Mark Mardell: Obama's Syria speech almost irrelevant

President Barack Obama at the White House (10 September 2013) By the time Mr Obama reached the podium for his long-awaited speech, events had rendered it largely irrelevent

"The US military does not do pinpricks." That was about the only good line in a speech by President Barack Obama that may not have won many converts.

He stood behind a podium rather than sitting at the desk in the Oval Office, and made a speech that was clear but almost entirely lacking in passion and devoid of new arguments.

Indeed, the first two-thirds seemed cut and pasted from earlier speeches.

The trouble was that while he made the clinical case for military action against Syria, we knew there was a "but" coming.

Had he still been calling for a vote in Congress in a few days' time and had he wanted the American people to pressure their politicians, he would have had to make a much stronger speech about the dangers of inaction.

As it was, Syria's acceptance of the Russian plan to give up their chemical weapons has changed everything.

He didn't express any cynicism about the idea but said it was an "encouraging sign". He had asked Congress to delay a vote, and said the US, Britain and France would work through the UN and talk to China and Russia.

They would wait for the UN inspectors to report. The military would stand ready to respond if diplomacy failed.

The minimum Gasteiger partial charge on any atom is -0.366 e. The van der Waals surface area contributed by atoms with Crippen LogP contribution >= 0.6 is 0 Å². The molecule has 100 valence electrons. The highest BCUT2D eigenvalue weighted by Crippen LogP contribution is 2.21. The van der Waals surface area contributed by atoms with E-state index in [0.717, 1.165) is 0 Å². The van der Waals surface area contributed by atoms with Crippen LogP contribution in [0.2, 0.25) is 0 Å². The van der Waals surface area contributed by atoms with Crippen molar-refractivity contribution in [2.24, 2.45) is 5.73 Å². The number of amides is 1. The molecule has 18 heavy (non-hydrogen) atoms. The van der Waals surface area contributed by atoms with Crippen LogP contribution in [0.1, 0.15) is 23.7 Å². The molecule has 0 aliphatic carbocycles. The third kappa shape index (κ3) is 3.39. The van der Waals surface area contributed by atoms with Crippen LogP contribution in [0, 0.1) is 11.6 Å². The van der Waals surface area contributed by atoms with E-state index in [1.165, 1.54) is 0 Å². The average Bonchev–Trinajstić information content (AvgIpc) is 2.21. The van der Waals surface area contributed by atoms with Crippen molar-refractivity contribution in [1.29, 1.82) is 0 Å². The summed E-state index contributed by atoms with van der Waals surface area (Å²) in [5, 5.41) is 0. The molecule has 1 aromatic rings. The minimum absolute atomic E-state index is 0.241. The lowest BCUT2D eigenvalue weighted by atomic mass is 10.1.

All this leaves more questions than answers.

We don't know how long Mr Obama will give diplomacy or what its failure would look like.

We don't know if the three Western nations will go ahead with a resolution backed up with force or go for something more modest.

We have no idea how UN inspectors could do their job in a country ravaged by civil war.

The President's speech was for a few days a hugely important date in the diary, but by the time he came to deliver it, events had rendered it almost an irrelevance.

The next key event is likely to be the meeting between US Secretary of State John Kerry and Russian Foreign Minister Sergei Lavrov in Geneva on Thursday. The speeches that follow that meeting might actually tell us something.

Mark Mardell Article written by Mark Mardell Mark Mardell North America editor

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  • rate this

    Comment number 16.

    Nice gig, Mark - to be paid all that money to be simply critical, not constructive. The President was entirely correct in soliciting the wishes of the American people, through their elected representatives.

  • rate this

    Comment number 15.

    Human induced conflict can ONLY be resolved with effective dialogue and diplomacy.

    Clearly, given the mess of the situation, our leaders lack these essential peacemaking skills in abundance.

  • rate this

    Comment number 14.

    Mardell's anti-Obama bias gets more tiresome by the day.

  • rate this

    Comment number 13.

    Shouldn't the US best friend rebels be pressured to give up their CW chem weps too, maybe the could also try diplomacy to represent their 'views' although it is alleged they are terrorist mercenaries plus US UK Jordan soldiers not real peeps

  • rate this

    Comment number 12.

    I'd just like to make one correction to Statistic's comment: "Watching Obamas speech was like watching an eloquently speaking hypocritical manipulative warmonger dictator trying to defend the indefensible" It was like watching an eloquently speaking hypocritical manipulative warmonger dictator with a Nobel Peace Prize given to him by a bunch of lame Europeans trying to defend the indefensible.